Gene Webster shines where many struggle. His passion is helping people who are wrestling with new technology and applications.
“It’s the unseen efforts in an organization that can make the biggest impact in the community we serve,” says Gene.
As a senior technical analyst with the Technology Service Center (TSC), Gene’s main goal was to provide the right information to the right people at the right time, while using the right skills. Analysts must be familiar with new technology to make sure caregiving crews have the best tools prior to the need, in order to save and improve lives.
What they do
Senior technical analysts handle a lot of information, above and beyond answering technical calls.
IT is spread out among 40 different departments focusing on separate applications and areas within Fairview and University of Minnesota Health. The TSC is a hand-selected group of 28 individuals, including 17 agents, five senior technical analysts, two senior analysts, one lead analyst, two supervisors and one manager.
Fairview hosts an estimated 1200 applications in our database. The analysts and TSC have nearly 2500 knowledge articles to support these applications. As technologies develop, the TSC has to stay up to date, recognize symptoms of failure, know basic troubleshooting and more.
Analysts work together to make sure the agents have what they need, in terms of knowledge articles and information.
Things like job aids, provided by a subject matter expert in collaboration with a senior technical analyst and knowledge coordinator, Karen Kelly, which provide access to step-by-step instructions for resolving or effectively triaging issues.
Analysts have a large network of colleagues around the system who share new processes and technologies with them. It is the job of the analyst to bring the new information back to Karen. She will then review the knowledge articles before they are published into the knowledge base.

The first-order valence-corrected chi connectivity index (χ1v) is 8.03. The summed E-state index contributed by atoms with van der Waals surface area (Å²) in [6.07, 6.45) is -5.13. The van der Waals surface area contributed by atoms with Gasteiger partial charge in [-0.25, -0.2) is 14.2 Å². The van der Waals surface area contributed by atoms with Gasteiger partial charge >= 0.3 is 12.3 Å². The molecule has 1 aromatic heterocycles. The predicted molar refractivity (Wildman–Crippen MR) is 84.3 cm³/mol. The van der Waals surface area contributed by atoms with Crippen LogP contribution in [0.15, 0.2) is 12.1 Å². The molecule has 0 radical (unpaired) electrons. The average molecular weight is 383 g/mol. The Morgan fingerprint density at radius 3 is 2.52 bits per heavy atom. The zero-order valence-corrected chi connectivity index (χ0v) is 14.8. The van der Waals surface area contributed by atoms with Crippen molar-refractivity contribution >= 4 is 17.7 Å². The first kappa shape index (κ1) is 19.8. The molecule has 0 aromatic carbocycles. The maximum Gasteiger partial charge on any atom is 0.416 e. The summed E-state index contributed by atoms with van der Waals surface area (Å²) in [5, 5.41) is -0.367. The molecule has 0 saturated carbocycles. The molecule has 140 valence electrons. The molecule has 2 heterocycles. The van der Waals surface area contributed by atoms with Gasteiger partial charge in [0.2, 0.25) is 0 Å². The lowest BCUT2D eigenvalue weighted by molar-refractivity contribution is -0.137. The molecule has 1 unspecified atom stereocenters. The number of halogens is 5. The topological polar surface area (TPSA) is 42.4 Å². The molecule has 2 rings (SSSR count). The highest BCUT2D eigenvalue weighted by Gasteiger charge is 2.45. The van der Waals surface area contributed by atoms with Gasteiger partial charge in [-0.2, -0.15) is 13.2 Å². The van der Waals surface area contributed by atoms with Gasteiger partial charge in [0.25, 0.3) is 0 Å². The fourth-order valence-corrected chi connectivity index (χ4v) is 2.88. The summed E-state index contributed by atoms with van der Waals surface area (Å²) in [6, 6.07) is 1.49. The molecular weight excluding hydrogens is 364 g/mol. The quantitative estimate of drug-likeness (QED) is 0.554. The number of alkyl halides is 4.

“In many ways, my role is like that of a librarian,” says Karen. “I spend a lot of time and effort making sure that information is accessible, correct and easy to find. The knowledge base is a resource that touches everyone in Fairview whether directly or indirectly.”
Each analyst focuses on specific key areas and projects. Gene, for example, pulls Service Desk data for daily reporting and ad-hoc requests, and assists with the application change management process, in addition to the duties described above.
Why they do it
Karen started in the IT department as the receptionist before her current role. “Customer service was always important to me, but as I learned more, I saw the importance of IT and quality customer service in health care,” says Karen.
For Gene, the best part of his job was being able to give back to the great organization that has served him and his family. Gene has received lifesaving care from Fairview on two occasions.
Gene was treated for alcoholism by Fairview Recovery Services. The chemical dependency team educated him on addiction, recovery and symptoms of relapse, lessons that he still follows today.
Later, Gene was helped by the gastroenterology team when an old injury resulted in a new diagnosis. Gene learned he had hepatitis C, likely from medical treatment and blood transfusions he received 22 years prior at another health system.
Gene was on a medical regimen for almost three years, to no avail. Last year, his care team notified him of a new treatment that was proving highly successful in African Americans who are more resistant to the standard medications.
“The excellent team at University of Minnesota Medical Center treated me and I am now proud to say I am hepatitis C free with no residuals,” says Gene. “I am eternally grateful to the healers and helpers here at Fairview.”
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